Inbound Call Center Strategies - Benchmarking Results


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Benchmark study of inbound call center performance.

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Inbound Call Center Strategies - Benchmarking Results

  1. 1. Call Center Strategies 2009 Improving Service Delivery Assembling the right mix of resources to ensure high-quality, cost-effective customer care is a constantly evolving challenge. Selecting, training, managing, and motivating a large pool of employees requires creativity, enthusiasm, and perseverance. Determining the right combination of technology and personal touch is also a moving target as customer needs and expectations evolve. Many companies that have hit the mark have found it’s even more challenging to stay on top. With this in mind, the Ascent Group conducted its third annual call center benchmarking study to better understand how companies are managing inbound customer care. We asked companies to share their experiences to help us identify the practices that make or break a customer contact center. We also asked companies to provide performance benchmarks so we could identify “best performers”—companies providing the best service at the best cost. The results of this research are contained in our report, Call Center Strategies 2009. This is the Ascent Group’s third annual benchmarking study of inbound call centers. Research topics included: Call Center Benchmarking Comparisons by Industry • First Call Resolution Performance • Frontline Training Practices • Supervisory Training • Reward Recognition Approaches • Monitoring Call Quality • IVR Performance • Call Center Benchmark Performance We asked companies to report call center operational data so we could calculate several performance benchmarks. The following benchmark metrics were collected and calculated, based on participant feedback: Unit cost (cost per call – Operational Maintenance costs only – direct labor, • contractor costs, overtime, and non-labor OM; no capital costs or overheads) % Abandoned calls (total calls handled versus total calls offered) • % Call resolved on first contact (of total calls handled) • Calls handled per FTE (per month) • % Agent availability (time on phone or available to take calls) • Service Level conformance (percent of days service level goals achieved) • ©2009 The Ascent Group, Inc. 1
  2. 2. Average Speed of Answer (Time delay between the first ring heard by the caller and • when the call is answered by an agent or automated system (IVR or VRU). If the caller waits in a queue prior to being handled by the agent, include all time spent in the queue in the ASA.) Once we identified the “best performers” for each industry-—above average companies that deliver low cost, high productivity, and high service—we calculated a “best performer” average for these high performing companies. The following two charts depict the Unit Cost and Abandonment Rate for our study group compared to our “best performer” average. More benchmark performance comparisons are presented in the published research report, Call Center Strategies 2009. What Did We Learn? “Best Performing” contact centers are more likely to: Use behavioral-based screening to select the best candidates, • Empower employees to make decisions, • Actively reward and praise employees for superior performance, • Commit resources to consistently monitor call quality and provide feedback, • Offer periodic refresher training, • Actively measure and monitor performance, and • Use performance results to drive continual improvement. • ©2009 The Ascent Group, Inc. 2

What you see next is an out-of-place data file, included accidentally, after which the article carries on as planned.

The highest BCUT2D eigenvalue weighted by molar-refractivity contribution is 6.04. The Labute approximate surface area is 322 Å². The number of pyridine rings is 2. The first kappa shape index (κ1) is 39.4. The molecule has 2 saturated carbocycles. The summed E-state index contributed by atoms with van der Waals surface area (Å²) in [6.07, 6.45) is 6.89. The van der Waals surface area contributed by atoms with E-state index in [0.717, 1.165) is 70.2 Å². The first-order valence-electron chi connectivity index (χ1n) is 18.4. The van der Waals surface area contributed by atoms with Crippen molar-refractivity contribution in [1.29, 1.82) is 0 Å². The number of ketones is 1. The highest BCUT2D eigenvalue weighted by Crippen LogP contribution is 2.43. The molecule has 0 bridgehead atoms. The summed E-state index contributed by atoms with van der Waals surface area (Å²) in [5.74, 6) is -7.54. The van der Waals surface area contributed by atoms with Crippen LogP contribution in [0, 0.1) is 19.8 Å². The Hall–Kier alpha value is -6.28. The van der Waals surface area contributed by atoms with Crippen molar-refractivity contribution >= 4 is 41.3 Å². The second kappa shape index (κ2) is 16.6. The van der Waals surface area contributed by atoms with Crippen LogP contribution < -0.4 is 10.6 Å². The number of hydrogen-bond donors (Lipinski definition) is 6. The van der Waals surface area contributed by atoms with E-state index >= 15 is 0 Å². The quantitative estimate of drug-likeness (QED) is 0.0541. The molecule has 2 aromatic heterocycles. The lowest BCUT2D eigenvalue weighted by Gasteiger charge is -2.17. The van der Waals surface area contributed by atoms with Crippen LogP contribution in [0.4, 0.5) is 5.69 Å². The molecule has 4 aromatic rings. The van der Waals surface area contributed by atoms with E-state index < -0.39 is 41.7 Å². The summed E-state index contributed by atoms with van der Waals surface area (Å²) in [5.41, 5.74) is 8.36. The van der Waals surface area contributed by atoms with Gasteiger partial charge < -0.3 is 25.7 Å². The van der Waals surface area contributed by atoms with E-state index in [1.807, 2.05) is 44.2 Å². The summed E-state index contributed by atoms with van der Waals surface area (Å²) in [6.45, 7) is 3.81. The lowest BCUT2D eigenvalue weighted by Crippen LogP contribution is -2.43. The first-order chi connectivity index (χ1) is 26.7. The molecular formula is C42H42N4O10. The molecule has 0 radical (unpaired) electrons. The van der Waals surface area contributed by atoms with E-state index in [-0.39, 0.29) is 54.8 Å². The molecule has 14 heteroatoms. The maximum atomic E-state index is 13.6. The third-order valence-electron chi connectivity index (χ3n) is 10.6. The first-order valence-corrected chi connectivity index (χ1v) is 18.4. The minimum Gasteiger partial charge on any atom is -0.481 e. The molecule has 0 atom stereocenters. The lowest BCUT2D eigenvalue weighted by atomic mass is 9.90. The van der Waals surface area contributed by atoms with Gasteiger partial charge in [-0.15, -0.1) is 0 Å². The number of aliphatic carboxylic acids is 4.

3. 3. Hire the right people. The best foundation for service excellence is your frontline, however many companies have struggled finding the right people due to out-dated recruitment and hiring practices. Our research shows that most companies rely on age-old interviewing techniques to identify qualified candidates rather than behavior-based interviewing techniques or even basic customer service skills testing. As a result, companies struggle to deliver consistent customer-oriented service. Best-in-Class companies look for motivated and enthusiastic people who demonstrate a propensity to serve. It is easier to teach proficiency than it is to change attitudes. Hire for attitude and train the technical; emphasize potential over experience. Best-in-Class companies have turned hiring into an art form, not only the process but also the identification of the right type of employee. Use behavioral-based assessment tools and interviewing techniques to pick the candidates with the personality and attitudes for the job. In a service business, the employees are the company and hiring is critical. Work to strengthen your recruitment process so you start with the right people. Use a series of interviews, peer interviews, group interviews, phone interviews, role-playing and simulation to better understand how candidates react and perform under different scenarios and pressure. Do as much as you can to determine if the candidate is a good fit for the job, the work group, and the organization, before you make the offer. At the same time, it is important to adequately communicate job expectations to candidates as well as better understand candidate expectations. The more a candidate understands about the job, the work environment, performance expectations, and culture, the better the fit. Use job shadowing, peer interviews, or simulation to relay culture and expectations. Rewrite job ads so the appropriate expectations are conveyed. Survey new hires to better understand how to continually refine the process and minimize new-hire surprise. Emphasize the Importance of the Customer Experience in the recruiting process—make sure that candidates know up front about your organizational commitment to customer service. Stress the importance of customer service and customer satisfaction in the job advertisements, on your hiring web pages, and during interviews. Rewrite job descriptions to emphasize customers’ service expectations. Recruit for the Position and the Schedule—Your organization may use a combination of part- time, temporary, and full-time labor. Be sure to recruit for each type of labor separately as the schedule might dictate a different pool of interested candidates. For instance, companies relying predominantly on part-time labor have found a ready pool of qualified candidates in retirees, stay-at-home moms, and college students, who prefer a part-time schedule. Be sure your recruitment efforts target each group differently, using the most appropriate means for that ©2009 The Ascent Group, Inc. 3